THE BIG YEAR is a small miracle of a movie. It makes watching birds downright THRILLING! From pipits to plovers, bobolinks to boobies, gulls to godwits, and titmice to tanagers — stop me before I go cuckoo…THE BIG YEAR is a quietly funny, absorbing flight of fancy that made my heart take wing! I, who have spent some time in front of my bird feeder trying to figure out who was going out with whom (Is that plump red romeo cardinal romancing that pale green diva?), became genuinely caught up in the lives of  three men at different stages of life,  but who share a common passion: BIRDING. In fact, they’re competing for a record– the most species of birds seen in North America in a single year– a BIG YEAR.

Owen Wilson plays Kenny Bostick, the smug record holder– 732 sightings– who’s surreptitiously out to protect his title. He’s apparently sacrificed several marriages to his near manic preoccupation with birds, and may be on the verge of doing it again; now married to the exquisite Rosamund Pike, it’s hard to believe he’d leave her bed to pursue the objects of his ornithological ardor. But leave he does– by land, air and sea (Anjelica Huston turns up as a crusty sea captain) whenever and wherever there’s a rare bird alert!

And RARE BIRD ALERT happens to be the name of Steve Martin’s most recent banjo album! No doubt the title was influenced by the role Martin plays here– Stu Preissler,  a wealthy CEO who’s got it all: a successful international career, a long, loving marriage (his wife is played by Jobeth Williams), a close relationship with his successfully partnered adult children; but he’s always wanted to tackle a big year. As retirement looms, his moment is now.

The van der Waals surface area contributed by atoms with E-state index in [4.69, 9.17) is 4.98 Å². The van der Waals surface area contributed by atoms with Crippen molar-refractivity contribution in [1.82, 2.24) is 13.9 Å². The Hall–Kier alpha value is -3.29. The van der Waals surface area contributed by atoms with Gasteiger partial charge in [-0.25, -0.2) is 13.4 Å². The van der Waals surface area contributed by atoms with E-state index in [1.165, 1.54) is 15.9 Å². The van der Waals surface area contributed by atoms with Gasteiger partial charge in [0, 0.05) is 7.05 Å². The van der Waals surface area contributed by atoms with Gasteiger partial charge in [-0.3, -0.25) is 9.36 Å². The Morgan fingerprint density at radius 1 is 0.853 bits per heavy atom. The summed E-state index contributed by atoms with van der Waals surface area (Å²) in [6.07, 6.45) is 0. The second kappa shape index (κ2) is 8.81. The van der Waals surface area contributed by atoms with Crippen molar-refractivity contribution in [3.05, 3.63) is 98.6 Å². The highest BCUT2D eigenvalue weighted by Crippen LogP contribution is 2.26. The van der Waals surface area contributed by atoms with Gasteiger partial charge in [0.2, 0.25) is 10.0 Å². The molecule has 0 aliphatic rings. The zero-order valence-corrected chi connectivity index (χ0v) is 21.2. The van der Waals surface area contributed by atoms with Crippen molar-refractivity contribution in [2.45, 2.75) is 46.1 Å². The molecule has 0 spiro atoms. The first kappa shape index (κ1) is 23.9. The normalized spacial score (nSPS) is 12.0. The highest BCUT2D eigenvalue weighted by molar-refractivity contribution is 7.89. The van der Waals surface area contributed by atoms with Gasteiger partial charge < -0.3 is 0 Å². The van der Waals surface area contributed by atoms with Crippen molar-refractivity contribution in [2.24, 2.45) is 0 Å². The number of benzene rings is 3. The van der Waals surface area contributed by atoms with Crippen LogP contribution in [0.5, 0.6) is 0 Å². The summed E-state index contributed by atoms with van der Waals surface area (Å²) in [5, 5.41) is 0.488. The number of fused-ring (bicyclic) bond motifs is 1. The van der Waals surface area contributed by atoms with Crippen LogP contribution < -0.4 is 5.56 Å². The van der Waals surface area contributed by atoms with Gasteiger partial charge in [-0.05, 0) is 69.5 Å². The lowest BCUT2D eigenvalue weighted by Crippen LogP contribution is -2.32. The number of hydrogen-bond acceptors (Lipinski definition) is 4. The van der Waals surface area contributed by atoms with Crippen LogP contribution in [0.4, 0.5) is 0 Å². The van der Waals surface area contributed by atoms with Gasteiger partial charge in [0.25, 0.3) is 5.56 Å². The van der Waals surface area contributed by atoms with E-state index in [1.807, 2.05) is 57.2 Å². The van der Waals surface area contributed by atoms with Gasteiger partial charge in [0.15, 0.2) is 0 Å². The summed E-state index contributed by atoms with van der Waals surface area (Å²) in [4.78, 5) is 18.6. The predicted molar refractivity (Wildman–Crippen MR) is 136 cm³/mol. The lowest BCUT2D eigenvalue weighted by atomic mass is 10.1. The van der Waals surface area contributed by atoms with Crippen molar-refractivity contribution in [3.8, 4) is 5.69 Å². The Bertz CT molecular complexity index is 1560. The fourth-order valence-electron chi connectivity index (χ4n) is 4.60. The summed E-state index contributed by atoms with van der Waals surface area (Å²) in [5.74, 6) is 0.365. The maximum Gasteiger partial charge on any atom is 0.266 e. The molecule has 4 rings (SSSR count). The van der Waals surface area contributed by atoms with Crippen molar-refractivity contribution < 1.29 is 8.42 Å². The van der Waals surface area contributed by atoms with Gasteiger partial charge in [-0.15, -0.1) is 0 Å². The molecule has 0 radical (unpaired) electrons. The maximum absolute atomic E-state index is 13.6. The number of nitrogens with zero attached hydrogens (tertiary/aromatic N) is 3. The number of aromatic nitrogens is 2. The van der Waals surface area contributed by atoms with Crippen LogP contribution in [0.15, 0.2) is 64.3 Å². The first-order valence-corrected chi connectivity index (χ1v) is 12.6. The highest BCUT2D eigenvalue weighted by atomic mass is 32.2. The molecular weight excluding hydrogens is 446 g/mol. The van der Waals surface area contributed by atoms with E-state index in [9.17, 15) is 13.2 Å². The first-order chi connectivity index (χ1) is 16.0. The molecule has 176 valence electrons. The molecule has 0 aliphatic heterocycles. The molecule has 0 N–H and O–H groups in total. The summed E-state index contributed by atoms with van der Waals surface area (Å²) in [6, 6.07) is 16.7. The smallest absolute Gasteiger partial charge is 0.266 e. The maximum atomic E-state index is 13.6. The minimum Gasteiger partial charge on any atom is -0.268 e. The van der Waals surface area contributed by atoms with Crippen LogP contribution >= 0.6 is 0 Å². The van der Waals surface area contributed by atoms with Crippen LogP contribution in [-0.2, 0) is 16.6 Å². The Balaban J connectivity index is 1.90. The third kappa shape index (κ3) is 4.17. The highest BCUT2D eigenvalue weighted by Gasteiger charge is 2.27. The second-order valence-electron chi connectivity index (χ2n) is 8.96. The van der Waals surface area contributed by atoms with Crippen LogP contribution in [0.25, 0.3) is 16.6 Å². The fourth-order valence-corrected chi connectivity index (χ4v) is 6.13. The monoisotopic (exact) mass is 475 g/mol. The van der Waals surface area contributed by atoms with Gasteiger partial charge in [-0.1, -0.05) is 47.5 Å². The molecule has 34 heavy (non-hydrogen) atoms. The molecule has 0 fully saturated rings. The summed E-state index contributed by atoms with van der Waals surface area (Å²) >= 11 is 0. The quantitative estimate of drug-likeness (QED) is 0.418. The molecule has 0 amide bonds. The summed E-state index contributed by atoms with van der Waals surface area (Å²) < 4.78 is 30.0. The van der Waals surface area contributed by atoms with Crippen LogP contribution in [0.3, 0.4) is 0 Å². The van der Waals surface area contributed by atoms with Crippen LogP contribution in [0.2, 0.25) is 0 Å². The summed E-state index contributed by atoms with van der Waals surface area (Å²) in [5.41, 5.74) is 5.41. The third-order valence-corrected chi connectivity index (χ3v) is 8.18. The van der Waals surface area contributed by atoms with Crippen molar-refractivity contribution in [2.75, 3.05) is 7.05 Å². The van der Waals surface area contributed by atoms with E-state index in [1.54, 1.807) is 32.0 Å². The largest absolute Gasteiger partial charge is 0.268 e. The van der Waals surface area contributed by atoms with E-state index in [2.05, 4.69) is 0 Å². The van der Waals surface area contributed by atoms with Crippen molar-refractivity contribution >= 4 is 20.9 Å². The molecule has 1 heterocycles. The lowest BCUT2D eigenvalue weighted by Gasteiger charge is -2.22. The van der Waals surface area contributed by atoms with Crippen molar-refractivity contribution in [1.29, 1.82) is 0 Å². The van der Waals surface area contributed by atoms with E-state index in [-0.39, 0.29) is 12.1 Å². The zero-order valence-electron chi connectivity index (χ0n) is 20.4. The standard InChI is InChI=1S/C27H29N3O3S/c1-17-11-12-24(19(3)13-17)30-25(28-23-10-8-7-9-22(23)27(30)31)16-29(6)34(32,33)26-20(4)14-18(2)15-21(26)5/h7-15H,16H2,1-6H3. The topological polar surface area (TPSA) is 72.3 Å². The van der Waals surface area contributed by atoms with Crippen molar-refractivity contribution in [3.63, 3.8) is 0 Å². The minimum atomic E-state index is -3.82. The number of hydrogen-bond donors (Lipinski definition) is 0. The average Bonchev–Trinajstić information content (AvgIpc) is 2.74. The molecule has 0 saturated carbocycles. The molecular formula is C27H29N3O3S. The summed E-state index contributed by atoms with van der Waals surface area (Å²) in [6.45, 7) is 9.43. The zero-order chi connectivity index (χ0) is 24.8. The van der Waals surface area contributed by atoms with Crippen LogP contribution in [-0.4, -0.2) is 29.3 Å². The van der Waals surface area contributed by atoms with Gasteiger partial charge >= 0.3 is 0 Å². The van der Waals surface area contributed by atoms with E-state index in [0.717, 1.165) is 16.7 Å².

At the other end of the spectrum is Jack Black who plays Brad Harris. His wife has left him, and he’s living at home with his devoted mom (Dianne Wiest), and disapproving dad (Brian Dennehy). Brad is a case of arrested development– but for one exceptional skill: his intense love of birds has lead him to perfect the ability to recognize the distinct warble of any winged creature. He has always dreamed of doing a big year, and sets out to break Bostick’s record.

The three meet in nature– and the race is on; for each, birding and THE BIG YEAR will be meaningful in different and unpredictable ways. The film resists the temptation to turn this premise into background for obvious jokes, silly slapstick, and male competition. In fact, most of the drama is internal, and the film actually focuses as much attention on the birds as the men! We gradually come to understand why and how these birders are possessed– and in love really! Everytime there’s a sighting, I couldn’t wait to see not only who would get there first, but also what bird they were going to see! There are divine shots of the creatures, and much fascinating info, all of it delicately intertwined with the various human dramas at issue. It’s gently funny and takes its time. One particularly moving sequence involves the sighting of a rare black owl in a snowy forest, and it was moving and magical, and sweet beyond all comprehension. Another moment hilariously alludes to Hitchcock’s THE BIRDS!

So if you’re lusting for car crashes and noisy explosions, you’re out of luck. But if you’re a bird of a different feather, and are patient, and have a keen ear, you will zero in on this charmer at your local megaplex. THE BIG YEAR is a rare bird of the cinematic kind.